It is known around the world simply as ‘The Pill’.
Women take it for all manner of reasons, the number one being to prevent pregnancy. But there are a few secrets the pill has kept to it itself, like any proper lady would!
Here are the eight most surprising secrets about the Pill..
It started with a rabbit (ironic). Scientists discovered progesterone, the Pill’s main ingredient, in rabbits in 1928. While the researchers immediately realised its potential, it originally could only be extracted from animals — a costly process indeed. In 1943, researcher Russell Marker found an alternative source in Mexican yams, or more commonly known as sweet potatoes.
Although the original developers always had birth control in mind, the Pill was first approved in 1957 for “severe menstrual problems” — and came with a mandatory “warning” that the drug would prevent pregnancy.
The Pill was the first drug to be developed purely for social uses.
Water treatment plants can’t break down the synthetic hormones found in Pill. According to one study conducted in Paris, a hormone found in birth control pills accounted for 35 to 50 percent of the estrogen found in rivers there.
A growing body of research is suggesting that the Pill may adversely affect mate choice because it induces a hormonal state that mimics pregnancy, and when a woman is pregnant, they theoretically gravitate toward people genetically like herself — but these are not the people she would normally want to mate with!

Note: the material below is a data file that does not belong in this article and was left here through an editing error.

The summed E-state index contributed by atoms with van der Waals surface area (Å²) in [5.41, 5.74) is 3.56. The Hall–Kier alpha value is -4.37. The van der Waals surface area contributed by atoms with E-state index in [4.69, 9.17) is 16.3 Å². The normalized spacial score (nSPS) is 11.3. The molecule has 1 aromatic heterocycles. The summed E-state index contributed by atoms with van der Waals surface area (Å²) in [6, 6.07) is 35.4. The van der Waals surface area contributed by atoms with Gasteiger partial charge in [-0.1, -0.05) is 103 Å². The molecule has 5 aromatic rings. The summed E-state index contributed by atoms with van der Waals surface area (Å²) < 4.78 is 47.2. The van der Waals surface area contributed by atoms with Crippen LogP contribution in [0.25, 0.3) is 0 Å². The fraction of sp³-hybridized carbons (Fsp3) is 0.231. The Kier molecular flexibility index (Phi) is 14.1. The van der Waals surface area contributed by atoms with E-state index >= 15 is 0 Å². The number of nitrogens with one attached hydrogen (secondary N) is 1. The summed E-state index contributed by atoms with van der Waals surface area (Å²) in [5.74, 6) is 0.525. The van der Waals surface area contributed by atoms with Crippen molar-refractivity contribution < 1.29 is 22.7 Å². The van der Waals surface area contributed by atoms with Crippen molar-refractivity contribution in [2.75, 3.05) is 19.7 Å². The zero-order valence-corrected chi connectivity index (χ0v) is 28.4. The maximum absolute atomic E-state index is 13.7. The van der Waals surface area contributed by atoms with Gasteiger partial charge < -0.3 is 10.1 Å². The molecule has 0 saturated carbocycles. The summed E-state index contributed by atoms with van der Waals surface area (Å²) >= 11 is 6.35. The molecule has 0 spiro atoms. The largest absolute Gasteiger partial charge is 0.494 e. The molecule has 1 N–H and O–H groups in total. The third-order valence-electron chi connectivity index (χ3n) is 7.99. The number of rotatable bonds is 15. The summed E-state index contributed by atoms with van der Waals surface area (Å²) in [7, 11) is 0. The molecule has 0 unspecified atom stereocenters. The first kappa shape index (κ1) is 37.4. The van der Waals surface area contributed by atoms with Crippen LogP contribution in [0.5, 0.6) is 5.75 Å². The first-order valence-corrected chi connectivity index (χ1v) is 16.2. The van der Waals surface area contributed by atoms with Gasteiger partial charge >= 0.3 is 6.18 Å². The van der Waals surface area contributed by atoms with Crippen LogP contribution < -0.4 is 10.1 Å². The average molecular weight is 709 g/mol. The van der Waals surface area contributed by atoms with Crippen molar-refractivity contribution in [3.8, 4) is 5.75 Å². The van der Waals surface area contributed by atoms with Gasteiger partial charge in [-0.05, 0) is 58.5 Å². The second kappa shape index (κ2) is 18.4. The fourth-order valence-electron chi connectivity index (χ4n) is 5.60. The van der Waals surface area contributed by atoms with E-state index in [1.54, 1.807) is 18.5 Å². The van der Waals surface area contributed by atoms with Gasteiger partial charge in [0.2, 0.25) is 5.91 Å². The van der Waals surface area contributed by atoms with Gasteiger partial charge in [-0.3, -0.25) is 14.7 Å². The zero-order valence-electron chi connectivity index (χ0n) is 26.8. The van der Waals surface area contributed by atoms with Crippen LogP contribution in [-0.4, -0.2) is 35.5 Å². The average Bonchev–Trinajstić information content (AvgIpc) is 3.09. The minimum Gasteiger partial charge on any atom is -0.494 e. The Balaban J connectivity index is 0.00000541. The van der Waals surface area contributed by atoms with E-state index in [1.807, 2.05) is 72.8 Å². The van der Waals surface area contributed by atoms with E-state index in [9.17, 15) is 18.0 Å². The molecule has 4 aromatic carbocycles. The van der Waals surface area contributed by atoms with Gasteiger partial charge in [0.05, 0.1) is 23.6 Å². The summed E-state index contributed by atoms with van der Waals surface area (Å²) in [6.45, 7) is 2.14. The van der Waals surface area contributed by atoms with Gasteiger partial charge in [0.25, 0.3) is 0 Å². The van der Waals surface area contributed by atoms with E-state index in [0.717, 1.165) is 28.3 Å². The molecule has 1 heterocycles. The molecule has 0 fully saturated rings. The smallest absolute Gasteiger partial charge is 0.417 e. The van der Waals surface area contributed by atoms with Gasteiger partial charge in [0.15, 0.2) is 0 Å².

The last week of pills in a monthly pack does not contain hormones, at least for most varieties of the birth control. The original developers of the Pill included this placebo week to “enable” women to have their monthly period — a decision that was mostly about marketing.
Some manufacturers include iron in the last week’s pills.
The Pill can be used to treat an array of medical issues, from polycystic ovary syndrome and endometriosis to anemia and acne. It is even used to treat bulimia.
Health experts agree that various forms of birth control including oral contraceptives, intrauterine devices, and skin patches are the safest and most effective way to reduce the risk of unintended pregnancies.